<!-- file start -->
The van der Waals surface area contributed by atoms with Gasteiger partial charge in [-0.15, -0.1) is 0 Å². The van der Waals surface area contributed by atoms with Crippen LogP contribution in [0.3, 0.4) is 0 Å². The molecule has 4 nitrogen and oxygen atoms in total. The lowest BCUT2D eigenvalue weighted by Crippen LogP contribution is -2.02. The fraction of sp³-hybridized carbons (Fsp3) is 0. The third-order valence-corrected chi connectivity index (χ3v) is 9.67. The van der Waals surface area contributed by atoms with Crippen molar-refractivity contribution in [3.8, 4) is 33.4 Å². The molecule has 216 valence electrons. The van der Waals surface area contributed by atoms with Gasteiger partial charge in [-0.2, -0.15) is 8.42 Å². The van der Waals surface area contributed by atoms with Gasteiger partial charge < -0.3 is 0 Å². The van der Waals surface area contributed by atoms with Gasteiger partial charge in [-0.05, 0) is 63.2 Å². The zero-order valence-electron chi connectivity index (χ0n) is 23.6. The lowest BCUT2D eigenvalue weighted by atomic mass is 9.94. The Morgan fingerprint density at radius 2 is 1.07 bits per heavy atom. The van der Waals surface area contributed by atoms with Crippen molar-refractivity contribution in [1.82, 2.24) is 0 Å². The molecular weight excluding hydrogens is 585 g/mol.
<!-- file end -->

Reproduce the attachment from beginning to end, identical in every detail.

The van der Waals surface area contributed by atoms with Gasteiger partial charge in [-0.15, -0.1) is 0 Å². The van der Waals surface area contributed by atoms with Crippen LogP contribution in [0.3, 0.4) is 0 Å². The molecule has 4 nitrogen and oxygen atoms in total. The lowest BCUT2D eigenvalue weighted by Crippen LogP contribution is -2.02. The fraction of sp³-hybridized carbons (Fsp3) is 0. The third-order valence-corrected chi connectivity index (χ3v) is 9.67. The van der Waals surface area contributed by atoms with Crippen molar-refractivity contribution in [3.8, 4) is 33.4 Å². The molecule has 216 valence electrons. The van der Waals surface area contributed by atoms with Gasteiger partial charge in [-0.2, -0.15) is 8.42 Å². The van der Waals surface area contributed by atoms with Gasteiger partial charge < -0.3 is 0 Å². The van der Waals surface area contributed by atoms with Gasteiger partial charge in [-0.05, 0) is 63.2 Å². The zero-order valence-electron chi connectivity index (χ0n) is 23.6. The lowest BCUT2D eigenvalue weighted by atomic mass is 9.94. The Morgan fingerprint density at radius 2 is 1.07 bits per heavy atom. The van der Waals surface area contributed by atoms with Crippen molar-refractivity contribution in [1.82, 2.24) is 0 Å². The molecular weight excluding hydrogens is 585 g/mol.